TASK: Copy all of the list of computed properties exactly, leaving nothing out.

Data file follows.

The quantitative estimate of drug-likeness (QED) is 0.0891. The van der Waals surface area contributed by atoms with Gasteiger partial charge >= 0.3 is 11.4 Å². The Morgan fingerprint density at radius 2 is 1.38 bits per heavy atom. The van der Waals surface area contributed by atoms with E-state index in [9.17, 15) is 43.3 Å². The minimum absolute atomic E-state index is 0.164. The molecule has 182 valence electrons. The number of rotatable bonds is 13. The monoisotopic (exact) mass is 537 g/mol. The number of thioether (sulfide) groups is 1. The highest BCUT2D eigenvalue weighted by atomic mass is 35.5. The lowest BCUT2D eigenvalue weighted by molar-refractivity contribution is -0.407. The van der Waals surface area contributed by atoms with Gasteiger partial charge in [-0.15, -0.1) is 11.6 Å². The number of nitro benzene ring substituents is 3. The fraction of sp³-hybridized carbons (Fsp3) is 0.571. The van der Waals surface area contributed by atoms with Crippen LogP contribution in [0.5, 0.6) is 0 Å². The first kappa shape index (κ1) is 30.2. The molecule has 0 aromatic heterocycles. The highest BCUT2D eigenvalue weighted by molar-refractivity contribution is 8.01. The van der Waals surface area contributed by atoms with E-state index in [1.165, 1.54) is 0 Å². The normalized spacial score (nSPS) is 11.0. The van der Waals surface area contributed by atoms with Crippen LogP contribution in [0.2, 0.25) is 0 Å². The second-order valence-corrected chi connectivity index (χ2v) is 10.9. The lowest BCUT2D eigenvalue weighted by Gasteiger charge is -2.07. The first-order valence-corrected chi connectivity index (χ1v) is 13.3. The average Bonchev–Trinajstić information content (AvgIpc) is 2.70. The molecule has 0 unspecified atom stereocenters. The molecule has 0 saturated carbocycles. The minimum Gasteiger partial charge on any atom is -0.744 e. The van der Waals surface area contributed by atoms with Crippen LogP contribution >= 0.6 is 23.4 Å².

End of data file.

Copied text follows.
The quantitative estimate of drug-likeness (QED) is 0.0891. The van der Waals surface area contributed by atoms with Gasteiger partial charge >= 0.3 is 11.4 Å². The Morgan fingerprint density at radius 2 is 1.38 bits per heavy atom. The van der Waals surface area contributed by atoms with E-state index in [9.17, 15) is 43.3 Å². The minimum absolute atomic E-state index is 0.164. The molecule has 182 valence electrons. The number of rotatable bonds is 13. The monoisotopic (exact) mass is 537 g/mol. The number of thioether (sulfide) groups is 1. The highest BCUT2D eigenvalue weighted by atomic mass is 35.5. The lowest BCUT2D eigenvalue weighted by molar-refractivity contribution is -0.407. The van der Waals surface area contributed by atoms with Gasteiger partial charge in [-0.15, -0.1) is 11.6 Å². The number of nitro benzene ring substituents is 3. The fraction of sp³-hybridized carbons (Fsp3) is 0.571. The van der Waals surface area contributed by atoms with Crippen LogP contribution in [0.5, 0.6) is 0 Å². The first kappa shape index (κ1) is 30.2. The molecule has 0 aromatic heterocycles. The highest BCUT2D eigenvalue weighted by molar-refractivity contribution is 8.01. The van der Waals surface area contributed by atoms with E-state index in [1.165, 1.54) is 0 Å². The normalized spacial score (nSPS) is 11.0. The van der Waals surface area contributed by atoms with Crippen LogP contribution in [0.2, 0.25) is 0 Å². The second-order valence-corrected chi connectivity index (χ2v) is 10.9. The lowest BCUT2D eigenvalue weighted by Gasteiger charge is -2.07. The first-order valence-corrected chi connectivity index (χ1v) is 13.3. The average Bonchev–Trinajstić information content (AvgIpc) is 2.70. The molecule has 0 unspecified atom stereocenters. The molecule has 0 saturated carbocycles. The minimum Gasteiger partial charge on any atom is -0.744 e. The van der Waals surface area contributed by atoms with Crippen LogP contribution >= 0.6 is 23.4 Å².